Lieutenant (junior grade) Mosher retired at the rank of Lieutenant Commander in 1983 and served more than 21 years as a Coast Guard civilian in the Aids to Navigation Division in Headquarters, retiring in 2005 after a total of 47 years of Government service. (Download pdf) 

  • Barham Thomson photo

    Barham F. Thomson, III

    Lieutenant Junior Grade
    Class of 1963

    Silver Star Medal

    For service as set forth in the following Citation:

     

    For conspicuous gallantry and intrepidity in action while serving as Commanding Officer, USCGC Point Slocum (WPB 82313), Coast Guard Squadron ONE, engaged in MARKET TIME operations to interdict Viet Cong infiltration attempts around the mouth of the Co Chien River on 20 June 1966. Point Slocum went to the assistance of Coast Guard Cutter Point League, which was engaged in a fierce fire fight with a vessel attempting to infiltrate 100 tons of arms and ammunition to the Viet Cong. Upon arrival on the scene, Lieutenant (junior grade) Thomson found that the infiltrator had been forced aground by Point League and that Viet Cong forces concealed on the shore were attempting to drive off the cutter so that the cargo could be retaken. When friendly air support arrived, he made passes close to the shoreline in order to draw enemy fire and force the Viet Cong to disclose their positions to the aircraft. During these valiant maneuvers, Point Slocum received several hits from small arms fire and two near misses from recoilless rifles. When the grounded trawler was set afire, Lieutenant (junior grade) Thomson put Point Slocum along side and proceeded to extinguish the fire. His bravery and skill in risking his vessel, first to draw the enemy fire, and then to save the captured ship and its cargo greatly contributed to the United States efforts against insurgent forces in the Republic of Vietnam and were in keeping with the highest traditions of the United States Armed Forces.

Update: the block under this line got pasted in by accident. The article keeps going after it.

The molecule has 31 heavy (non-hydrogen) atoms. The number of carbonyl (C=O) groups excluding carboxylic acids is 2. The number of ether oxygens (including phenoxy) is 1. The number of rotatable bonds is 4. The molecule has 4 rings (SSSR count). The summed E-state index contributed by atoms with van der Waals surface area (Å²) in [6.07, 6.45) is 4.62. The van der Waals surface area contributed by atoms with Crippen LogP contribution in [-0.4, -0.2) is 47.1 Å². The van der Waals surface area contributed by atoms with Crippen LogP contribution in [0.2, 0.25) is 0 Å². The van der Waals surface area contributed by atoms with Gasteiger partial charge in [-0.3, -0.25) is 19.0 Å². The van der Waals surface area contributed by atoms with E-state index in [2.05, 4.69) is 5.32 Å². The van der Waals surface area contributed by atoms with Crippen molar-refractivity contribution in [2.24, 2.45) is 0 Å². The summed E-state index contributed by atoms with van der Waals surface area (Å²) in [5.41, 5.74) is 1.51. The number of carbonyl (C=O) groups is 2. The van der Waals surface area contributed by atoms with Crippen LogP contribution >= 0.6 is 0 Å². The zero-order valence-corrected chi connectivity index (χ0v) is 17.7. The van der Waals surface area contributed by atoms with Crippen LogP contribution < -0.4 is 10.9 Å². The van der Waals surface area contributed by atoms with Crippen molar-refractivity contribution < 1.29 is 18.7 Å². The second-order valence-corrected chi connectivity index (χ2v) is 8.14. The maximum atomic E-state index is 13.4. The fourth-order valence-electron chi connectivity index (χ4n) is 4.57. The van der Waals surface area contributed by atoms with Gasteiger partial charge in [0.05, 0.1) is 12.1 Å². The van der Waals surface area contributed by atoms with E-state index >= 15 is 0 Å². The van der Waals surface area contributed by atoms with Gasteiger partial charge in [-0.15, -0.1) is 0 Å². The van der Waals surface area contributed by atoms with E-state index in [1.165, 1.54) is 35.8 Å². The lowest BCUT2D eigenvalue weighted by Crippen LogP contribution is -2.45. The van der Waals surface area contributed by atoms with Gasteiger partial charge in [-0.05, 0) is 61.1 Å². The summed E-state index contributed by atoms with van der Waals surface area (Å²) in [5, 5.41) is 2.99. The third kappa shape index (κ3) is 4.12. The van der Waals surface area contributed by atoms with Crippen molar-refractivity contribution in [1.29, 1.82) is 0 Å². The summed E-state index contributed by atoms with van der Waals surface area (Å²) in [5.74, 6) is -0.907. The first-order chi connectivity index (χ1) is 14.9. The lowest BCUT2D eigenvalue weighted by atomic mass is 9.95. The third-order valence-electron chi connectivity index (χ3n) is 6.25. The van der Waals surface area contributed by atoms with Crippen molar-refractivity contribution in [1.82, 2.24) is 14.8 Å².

Lieutenant (junior grade) Thomson retired at the rank of Captain after more than 20 years of service. (Download pdf) 

  • Harry Godfrey photo

    Harry J. Godfrey, III

    Lieutenant Junior Grade
    Class of 1967

    Bronze Star Medal (with Combat Distinguishing Device “V”)

    For service as set forth in the following Citation:

     

    For meritorious service while serving with friendly foreign forces engaged in armed conflict against the North Vietnamese and Viet Cong communist aggressors in the Republic of Vietnam from September 1969 to August 1970. While serving as Commanding Officer of United States Coast Guard Cutter Point Cypress, Lieutenant (junior grade) Godfrey participated in numerous MARKET TIME patrols and engaged the enemy on seventeen occasions. His aggressive leadership, initiative and sound judgment made his vessel a highly effective combat unit which carried out all phases of MARKET TIME operations. While averaging over seventy percent time underway, he traveled over fourteen thousand miles in counter-infiltration patrols aimed at preventing the transportation of enemy men and material at sea by conducting board and search operations. During those patrols, he boarded and searched numerous junks and sampans and apprehended forty-nine Viet Cong suspects. He constantly pursued the enemy and inflicted heavy losses on them during eighty-nine naval gunfire support missions which resulted in one hundred seven enemy structures and sixty-four sampans damaged or destroyed. When his vessel was selected for Vietnamization, he skillfully directed the small craft assets training and turnover of resources program culminating in that unit being transferred to the Vietnamese Navy. Lieutenant (junior grade) Godfrey’s professionalism, exemplary leadership and devotion to duty were in keeping with the highest traditions of the United States Naval Service.